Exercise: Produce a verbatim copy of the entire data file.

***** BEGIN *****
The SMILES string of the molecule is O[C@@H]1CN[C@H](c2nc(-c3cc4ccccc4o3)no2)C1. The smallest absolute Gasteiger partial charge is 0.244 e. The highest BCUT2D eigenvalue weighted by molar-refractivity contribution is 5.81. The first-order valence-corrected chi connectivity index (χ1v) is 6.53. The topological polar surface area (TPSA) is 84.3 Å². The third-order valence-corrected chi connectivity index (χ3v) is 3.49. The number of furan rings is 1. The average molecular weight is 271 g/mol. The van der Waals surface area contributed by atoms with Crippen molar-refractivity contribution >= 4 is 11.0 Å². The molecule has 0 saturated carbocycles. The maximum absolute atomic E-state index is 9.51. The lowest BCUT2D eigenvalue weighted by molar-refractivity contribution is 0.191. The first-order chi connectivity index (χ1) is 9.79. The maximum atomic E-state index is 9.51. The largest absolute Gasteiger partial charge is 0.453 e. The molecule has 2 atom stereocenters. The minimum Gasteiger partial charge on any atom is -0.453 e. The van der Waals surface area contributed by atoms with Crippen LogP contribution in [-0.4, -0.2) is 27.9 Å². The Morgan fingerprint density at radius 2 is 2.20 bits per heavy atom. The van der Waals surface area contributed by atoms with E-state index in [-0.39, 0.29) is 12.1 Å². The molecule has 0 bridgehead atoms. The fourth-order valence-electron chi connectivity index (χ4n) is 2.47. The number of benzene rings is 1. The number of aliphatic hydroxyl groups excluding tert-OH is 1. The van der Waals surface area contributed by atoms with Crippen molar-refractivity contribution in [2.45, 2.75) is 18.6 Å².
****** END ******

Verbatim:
The SMILES string of the molecule is O[C@@H]1CN[C@H](c2nc(-c3cc4ccccc4o3)no2)C1. The smallest absolute Gasteiger partial charge is 0.244 e. The highest BCUT2D eigenvalue weighted by molar-refractivity contribution is 5.81. The first-order valence-corrected chi connectivity index (χ1v) is 6.53. The topological polar surface area (TPSA) is 84.3 Å². The third-order valence-corrected chi connectivity index (χ3v) is 3.49. The number of furan rings is 1. The average molecular weight is 271 g/mol. The van der Waals surface area contributed by atoms with Crippen molar-refractivity contribution >= 4 is 11.0 Å². The molecule has 0 saturated carbocycles. The maximum absolute atomic E-state index is 9.51. The lowest BCUT2D eigenvalue weighted by molar-refractivity contribution is 0.191. The first-order chi connectivity index (χ1) is 9.79. The maximum atomic E-state index is 9.51. The largest absolute Gasteiger partial charge is 0.453 e. The molecule has 2 atom stereocenters. The minimum Gasteiger partial charge on any atom is -0.453 e. The van der Waals surface area contributed by atoms with Crippen LogP contribution in [-0.4, -0.2) is 27.9 Å². The Morgan fingerprint density at radius 2 is 2.20 bits per heavy atom. The van der Waals surface area contributed by atoms with E-state index in [-0.39, 0.29) is 12.1 Å². The molecule has 0 bridgehead atoms. The fourth-order valence-electron chi connectivity index (χ4n) is 2.47. The number of benzene rings is 1. The number of aliphatic hydroxyl groups excluding tert-OH is 1. The van der Waals surface area contributed by atoms with Crippen molar-refractivity contribution in [2.45, 2.75) is 18.6 Å².